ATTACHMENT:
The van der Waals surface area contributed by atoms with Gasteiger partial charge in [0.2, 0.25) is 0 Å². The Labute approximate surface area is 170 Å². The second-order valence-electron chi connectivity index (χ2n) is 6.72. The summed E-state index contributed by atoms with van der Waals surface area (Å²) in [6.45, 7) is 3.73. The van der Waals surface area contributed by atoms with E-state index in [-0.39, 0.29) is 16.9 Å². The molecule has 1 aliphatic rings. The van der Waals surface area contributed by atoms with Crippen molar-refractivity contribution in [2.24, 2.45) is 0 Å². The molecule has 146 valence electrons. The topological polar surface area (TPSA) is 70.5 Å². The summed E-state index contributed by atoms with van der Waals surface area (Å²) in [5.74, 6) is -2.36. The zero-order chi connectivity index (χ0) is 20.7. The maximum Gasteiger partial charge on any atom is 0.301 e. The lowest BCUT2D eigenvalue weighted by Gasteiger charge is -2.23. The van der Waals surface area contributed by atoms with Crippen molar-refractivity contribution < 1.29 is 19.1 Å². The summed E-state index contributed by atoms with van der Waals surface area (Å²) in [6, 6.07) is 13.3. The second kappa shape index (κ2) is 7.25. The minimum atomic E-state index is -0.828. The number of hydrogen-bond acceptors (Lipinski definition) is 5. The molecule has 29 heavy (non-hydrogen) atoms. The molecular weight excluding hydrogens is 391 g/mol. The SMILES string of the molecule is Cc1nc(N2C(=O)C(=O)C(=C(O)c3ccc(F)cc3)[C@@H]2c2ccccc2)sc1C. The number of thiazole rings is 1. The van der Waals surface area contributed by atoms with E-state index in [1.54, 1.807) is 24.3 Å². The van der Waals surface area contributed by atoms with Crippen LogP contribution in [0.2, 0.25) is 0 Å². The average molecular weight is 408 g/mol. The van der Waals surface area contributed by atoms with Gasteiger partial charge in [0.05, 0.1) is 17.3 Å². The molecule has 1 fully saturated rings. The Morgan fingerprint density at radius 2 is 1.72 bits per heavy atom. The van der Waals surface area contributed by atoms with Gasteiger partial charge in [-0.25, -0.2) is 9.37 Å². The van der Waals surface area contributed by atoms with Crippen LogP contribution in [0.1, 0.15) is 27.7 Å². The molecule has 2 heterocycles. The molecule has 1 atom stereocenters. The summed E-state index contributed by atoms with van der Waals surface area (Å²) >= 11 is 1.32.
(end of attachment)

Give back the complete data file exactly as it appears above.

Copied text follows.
The van der Waals surface area contributed by atoms with Gasteiger partial charge in [0.2, 0.25) is 0 Å². The Labute approximate surface area is 170 Å². The second-order valence-electron chi connectivity index (χ2n) is 6.72. The summed E-state index contributed by atoms with van der Waals surface area (Å²) in [6.45, 7) is 3.73. The van der Waals surface area contributed by atoms with E-state index in [-0.39, 0.29) is 16.9 Å². The molecule has 1 aliphatic rings. The van der Waals surface area contributed by atoms with Crippen molar-refractivity contribution in [2.24, 2.45) is 0 Å². The molecule has 146 valence electrons. The topological polar surface area (TPSA) is 70.5 Å². The summed E-state index contributed by atoms with van der Waals surface area (Å²) in [5.74, 6) is -2.36. The zero-order chi connectivity index (χ0) is 20.7. The maximum Gasteiger partial charge on any atom is 0.301 e. The lowest BCUT2D eigenvalue weighted by Gasteiger charge is -2.23. The van der Waals surface area contributed by atoms with Crippen molar-refractivity contribution < 1.29 is 19.1 Å². The summed E-state index contributed by atoms with van der Waals surface area (Å²) in [6, 6.07) is 13.3. The second kappa shape index (κ2) is 7.25. The minimum atomic E-state index is -0.828. The number of hydrogen-bond acceptors (Lipinski definition) is 5. The molecule has 29 heavy (non-hydrogen) atoms. The molecular weight excluding hydrogens is 391 g/mol. The SMILES string of the molecule is Cc1nc(N2C(=O)C(=O)C(=C(O)c3ccc(F)cc3)[C@@H]2c2ccccc2)sc1C. The number of thiazole rings is 1. The van der Waals surface area contributed by atoms with E-state index in [1.54, 1.807) is 24.3 Å². The van der Waals surface area contributed by atoms with Crippen LogP contribution in [0.2, 0.25) is 0 Å². The average molecular weight is 408 g/mol. The van der Waals surface area contributed by atoms with Gasteiger partial charge in [0.05, 0.1) is 17.3 Å². The molecule has 1 fully saturated rings. The Morgan fingerprint density at radius 2 is 1.72 bits per heavy atom. The van der Waals surface area contributed by atoms with Gasteiger partial charge in [-0.25, -0.2) is 9.37 Å². The van der Waals surface area contributed by atoms with Crippen LogP contribution in [0.1, 0.15) is 27.7 Å². The molecule has 2 heterocycles. The molecule has 1 atom stereocenters. The summed E-state index contributed by atoms with van der Waals surface area (Å²) >= 11 is 1.32.